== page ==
Mugs, fridge magnets, chocolate bars, retro handbags and whisky – these are just a few of the items of memorabilia that companies have been releasing in the run-up to the platinum jubilee celebrations in June which will mark Her Majesty's 70th year on the throne.
Even toy manufacturing giant Mattel has jumped on the bandwagon with a Queen Elizabeth Barbie doll.
Featuring an elegant white gown with a delicate floral print, a blue sash, silver jewellery and a twinkling crown, the new limited-edition collector's item Barbie sold out within hours of being released. Which just goes to show how excited people are about the jubilee.
It's the first time a living royal has been transformed into a Barbie and Professor Kate Williams, author of Our Queen Elizabeth, sees the doll as a fitting tribute.
“Queen Elizabeth’s reign has been one of extraordinary impact, holding a position that few women have. The longest reigning British monarch, and the first to reach a platinum jubilee, the queen has dedicated herself to service and duty and seen the world change immeasurably.
"As Her Majesty celebrates this milestone jubilee, it's wonderful to see an iconic brand like Barbie share important historical female figures' impact as leaders, creators and pioneers to new generations.”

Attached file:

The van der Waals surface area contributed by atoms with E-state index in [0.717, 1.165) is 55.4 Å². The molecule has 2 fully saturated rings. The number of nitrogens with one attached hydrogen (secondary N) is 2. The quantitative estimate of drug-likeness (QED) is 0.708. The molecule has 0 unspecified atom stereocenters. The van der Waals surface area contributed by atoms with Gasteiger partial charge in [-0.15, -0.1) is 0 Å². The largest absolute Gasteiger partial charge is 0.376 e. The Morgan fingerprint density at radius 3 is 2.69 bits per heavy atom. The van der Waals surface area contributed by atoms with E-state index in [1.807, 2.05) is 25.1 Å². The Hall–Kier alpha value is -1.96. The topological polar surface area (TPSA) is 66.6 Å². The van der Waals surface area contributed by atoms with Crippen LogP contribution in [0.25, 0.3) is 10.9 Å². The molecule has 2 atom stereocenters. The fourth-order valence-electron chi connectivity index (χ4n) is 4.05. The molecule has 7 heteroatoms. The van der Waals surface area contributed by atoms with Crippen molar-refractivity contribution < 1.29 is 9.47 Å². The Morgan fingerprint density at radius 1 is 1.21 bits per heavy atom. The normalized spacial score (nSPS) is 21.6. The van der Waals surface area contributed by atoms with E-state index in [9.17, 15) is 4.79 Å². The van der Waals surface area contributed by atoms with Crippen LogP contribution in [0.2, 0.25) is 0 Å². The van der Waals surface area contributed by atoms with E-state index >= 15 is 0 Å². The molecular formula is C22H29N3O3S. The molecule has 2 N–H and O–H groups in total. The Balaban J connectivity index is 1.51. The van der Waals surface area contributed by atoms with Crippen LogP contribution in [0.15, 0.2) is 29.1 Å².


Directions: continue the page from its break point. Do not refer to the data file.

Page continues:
Collectors who were lucky enough to buy one of these dolls, which retailed at $75 (about R1 200), are now selling them on eBay for over $300 (R4 800).
But this shouldn't come as a surprise. Previous royal memorabilia, such as the knick-knacks commemorating Prince William and Kate's wedding in 2011, have soared in value in a relatively short time. For example, a three-piece bone china set covered in burnished gold and platinum and finished in 22-carat gold celebrating the wedding sold for R14 700 in 2018.
So how do you choose what to buy?
Jennifer Gait, an appraiser at Prestige Pawnbrokers says, “When choosing a piece of memorabilia to invest in, it'd be wise to research how many pieces are available of the item. If a piece is mass-produced with thousands in circulation, it'll have more competition in the future and impact the value.
“Another point to consider would be the appeal of the item as sometimes pieces can be very niche and only desirable to a few individuals. Memorabilia can be items personally used by royalty or commemorative pieces made to mark an occasion. The former tends to command higher prices as these are more favourable with collectors.”